Say the phrase ‘twentieth-century art,’ and what comes to mind? Perhaps Jackson Pollock dripping paint on a blank canvas with unconscious fervor, or Marcel Duchamp’s famous ‘Nude Descending a Staircase,’ which one misguided critic referred to as ‘an explosion in a shingle factory.’ History often remembers the innovators and pioneers, and when the tale of twentieth-century art is told, it usually focuses on the rebellion against ‘objective’ art: art that ‘looks real.’
While the abstract painters tend to get the headlines, there were many twentieth-century artists who quietly explored the human figure as the primary source of inspiration and expression in their work. Many of these figurative artists loved the ancient art of portraiture, which looks beneath the surface, to the core of our individuality, and tries to capture that elusive quality that makes each of us unique. Other artists were gifted storytellers who used their work to comment on both the comedy and tragedy of life, as well as celebrate the experiences that define us as a culture and a nation. Some figurative artists faced inward, toward the personal and the intimate; others faced outward, toward the grand dramas of war and politics as well as the revealing moments that often go unobserved, that sometimes say more about the experience of being alive than a battle or a parade.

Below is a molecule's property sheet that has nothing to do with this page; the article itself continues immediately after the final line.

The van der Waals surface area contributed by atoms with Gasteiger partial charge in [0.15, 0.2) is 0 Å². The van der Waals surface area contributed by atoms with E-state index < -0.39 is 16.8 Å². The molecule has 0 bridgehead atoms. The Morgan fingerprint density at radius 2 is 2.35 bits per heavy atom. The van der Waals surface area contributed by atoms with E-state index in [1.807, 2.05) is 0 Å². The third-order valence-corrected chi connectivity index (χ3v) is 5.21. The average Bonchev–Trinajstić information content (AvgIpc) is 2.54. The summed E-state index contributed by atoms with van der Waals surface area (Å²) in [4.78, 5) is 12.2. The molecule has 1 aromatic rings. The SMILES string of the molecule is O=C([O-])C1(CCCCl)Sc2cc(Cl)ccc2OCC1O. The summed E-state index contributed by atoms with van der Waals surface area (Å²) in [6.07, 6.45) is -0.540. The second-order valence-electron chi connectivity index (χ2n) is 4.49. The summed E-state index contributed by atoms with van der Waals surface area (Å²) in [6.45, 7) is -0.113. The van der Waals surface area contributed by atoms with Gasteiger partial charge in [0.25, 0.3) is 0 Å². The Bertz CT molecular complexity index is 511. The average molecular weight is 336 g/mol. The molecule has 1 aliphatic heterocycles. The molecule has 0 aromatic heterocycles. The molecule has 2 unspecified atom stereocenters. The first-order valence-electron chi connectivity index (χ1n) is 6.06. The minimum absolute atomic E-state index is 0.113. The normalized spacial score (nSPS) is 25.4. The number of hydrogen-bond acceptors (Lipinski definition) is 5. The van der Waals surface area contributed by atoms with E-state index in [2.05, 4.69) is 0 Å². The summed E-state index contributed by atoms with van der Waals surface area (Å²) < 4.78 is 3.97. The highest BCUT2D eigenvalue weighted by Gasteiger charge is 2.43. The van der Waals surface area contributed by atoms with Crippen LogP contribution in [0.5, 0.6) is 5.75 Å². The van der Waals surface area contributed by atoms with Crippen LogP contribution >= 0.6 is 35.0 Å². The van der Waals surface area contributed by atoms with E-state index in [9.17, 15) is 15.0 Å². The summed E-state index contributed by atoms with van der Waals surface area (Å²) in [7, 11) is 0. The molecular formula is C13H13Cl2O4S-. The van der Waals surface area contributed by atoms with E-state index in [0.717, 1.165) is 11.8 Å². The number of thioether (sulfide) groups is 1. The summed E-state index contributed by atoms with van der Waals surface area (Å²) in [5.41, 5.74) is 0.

Drawing on the Michener’s extensive holdings of figurative art, especially in paintings and photographs, this exhibit explored this temperamental and stylistic dichotomy in figurative art, and included work by such well-known regional painters as Louis Bosa, Daniel Garber, and B. J. O. Nordfeldt; photographers Emmet Gowin, Edmund Eckstein, David Graham, Andrea Baldeck, and Susan Bank; as well as works on paper by Werner Drewes, William A. Smith, and Ben Solowey. Also featured were selections from the collection of John Horton, a recent bequest to the Michener that contains important Depression-era canvases by painters William S. Schwartz and Guy Pène duBois.